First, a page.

Coat of Many Colors

A Geek and the Bible

Biblical Price Index

In my last post, I asked whether or not Abraham was cheated out of his land deal by Ephron the Hittite. 400 shekels of silver mean nothing to us, but the early readers of the bible toiled in their labors for a few shekels and would have known immediately what one was worth. To answer this question, we need some basis for comparison, a pricing guide in shekels. I’ve scoured the bible for every listed price and put a few of them together for this chart:

Biblical Price Index

Sarah’s tomb is one of the most expensive single purchases in the bible. Only Solomon’s military equipment cost more. The only other real-estate value that I found (the value of a plot of farmland in Leviticus 27), is almost meaningless because we don’t know the size of the plot, but still a fraction of the cost of the burial cave. If you ask me, it looks like Ephron the Hittite got pretty good coin for his cave.

Is this chart accurate? Probably not. A shekel is a unit of weight, not of currency. A shekel of silver is the amount of silver which weighs a shekel. We don’t know exactly how much that was (and it may have been different at different times), but most scholars place it at around 10.5 grams– roughly the weight of two US quarters. The bible lists at least three types of shekels: one in the Abrahamic period, a sanctuary shekel set during the Exodus and related to the temple, and a king’s shekel in Davidic times. Were they around the same? More than likely, but it’s tough to say how accurate the measurements were at all. Accurate measurement of money was such a problem that it even has its own proverb:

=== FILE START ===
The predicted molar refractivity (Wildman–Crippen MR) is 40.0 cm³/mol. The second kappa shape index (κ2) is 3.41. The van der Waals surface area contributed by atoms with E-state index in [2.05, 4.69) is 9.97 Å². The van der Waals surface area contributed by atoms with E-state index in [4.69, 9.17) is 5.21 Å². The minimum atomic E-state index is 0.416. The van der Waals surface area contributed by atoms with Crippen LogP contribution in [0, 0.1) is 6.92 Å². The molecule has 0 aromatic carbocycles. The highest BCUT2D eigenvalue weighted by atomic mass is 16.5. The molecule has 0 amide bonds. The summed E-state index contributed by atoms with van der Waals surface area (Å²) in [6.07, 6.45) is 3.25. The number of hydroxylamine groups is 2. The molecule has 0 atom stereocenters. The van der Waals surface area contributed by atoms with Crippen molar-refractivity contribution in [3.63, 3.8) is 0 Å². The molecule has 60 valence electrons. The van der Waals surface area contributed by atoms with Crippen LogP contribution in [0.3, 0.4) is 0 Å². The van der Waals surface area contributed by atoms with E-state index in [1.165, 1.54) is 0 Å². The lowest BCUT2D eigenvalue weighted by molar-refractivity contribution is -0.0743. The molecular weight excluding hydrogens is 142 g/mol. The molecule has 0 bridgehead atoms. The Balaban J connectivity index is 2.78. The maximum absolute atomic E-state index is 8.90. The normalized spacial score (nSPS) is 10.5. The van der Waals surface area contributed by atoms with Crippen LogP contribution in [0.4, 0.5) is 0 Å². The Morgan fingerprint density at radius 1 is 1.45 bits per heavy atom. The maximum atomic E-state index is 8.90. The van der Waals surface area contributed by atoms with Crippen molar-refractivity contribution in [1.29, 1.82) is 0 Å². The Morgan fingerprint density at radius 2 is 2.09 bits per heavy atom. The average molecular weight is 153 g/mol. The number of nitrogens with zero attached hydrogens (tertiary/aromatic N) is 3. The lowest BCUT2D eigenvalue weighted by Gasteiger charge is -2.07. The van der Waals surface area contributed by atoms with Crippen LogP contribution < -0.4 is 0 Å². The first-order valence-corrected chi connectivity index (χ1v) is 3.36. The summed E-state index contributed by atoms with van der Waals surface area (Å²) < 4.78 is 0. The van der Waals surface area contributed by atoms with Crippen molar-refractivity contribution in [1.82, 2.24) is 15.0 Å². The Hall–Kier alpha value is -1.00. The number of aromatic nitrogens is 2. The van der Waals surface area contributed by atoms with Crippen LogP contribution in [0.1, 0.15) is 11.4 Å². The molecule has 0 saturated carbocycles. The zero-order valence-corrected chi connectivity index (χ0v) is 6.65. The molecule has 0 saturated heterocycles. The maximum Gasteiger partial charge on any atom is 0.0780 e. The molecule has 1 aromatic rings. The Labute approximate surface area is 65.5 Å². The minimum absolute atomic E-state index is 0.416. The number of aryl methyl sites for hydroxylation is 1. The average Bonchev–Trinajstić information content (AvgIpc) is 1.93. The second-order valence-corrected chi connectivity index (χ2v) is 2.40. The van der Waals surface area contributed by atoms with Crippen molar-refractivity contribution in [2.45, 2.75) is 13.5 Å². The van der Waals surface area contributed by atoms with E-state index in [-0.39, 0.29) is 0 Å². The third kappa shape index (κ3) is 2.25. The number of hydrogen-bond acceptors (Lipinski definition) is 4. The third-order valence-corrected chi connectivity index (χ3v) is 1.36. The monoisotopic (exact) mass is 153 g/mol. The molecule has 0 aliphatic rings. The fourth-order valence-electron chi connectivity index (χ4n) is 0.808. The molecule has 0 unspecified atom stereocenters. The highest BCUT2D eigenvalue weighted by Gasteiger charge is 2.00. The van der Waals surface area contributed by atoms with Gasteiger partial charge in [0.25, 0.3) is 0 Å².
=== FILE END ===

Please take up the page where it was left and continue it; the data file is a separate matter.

Diverse weights are an abomination unto the Lord; and a false balance is not good.

Proverbs 20:23

In terms of purchasing power, did a shekel in Abraham’s time purchase the same amount of good as in Solomon’s? It’s impossible to know. The value of silver today is probably not the same as in biblical times, but that won’t prevent me from providing this chart:

This chart shows the shekel-weight of silver at today’s commodity prices. When viewed this way, the prices just don’t seem right. Flour seems reasonable, $10, but after that all of the prices seem low in comparison. A slave for $315? A plot of land for $530? Is a slave worth the same as 30 units of flour? Is a horse worth five slaves?

Looking at the data this way, answers a few questions but raises a dozen more. It’s why I love this stuff so much.

Some other fun thoughts:

  • This gives new meaning to the Joseph story. Joseph was sold into Egyptian bondage for only 20 shekels, rather than the 30 shekels Exodus says a slave is worth. (Genesis 37)
  • Abraham probably didn’t mind paying the 400 shekels to Ephron: Abimelech had given Abraham 1000 shekels to apologize for taking Sarah as a wife only a few years earlier. (Genesis 20)
  • The Levite salary also included room and board, this number is just for the “spending money.”

If you’d like further reading on the topic of money in the bible:

Up next: Finding Isaac a wife

And in case you want the raw data for your own nefarious purposes:

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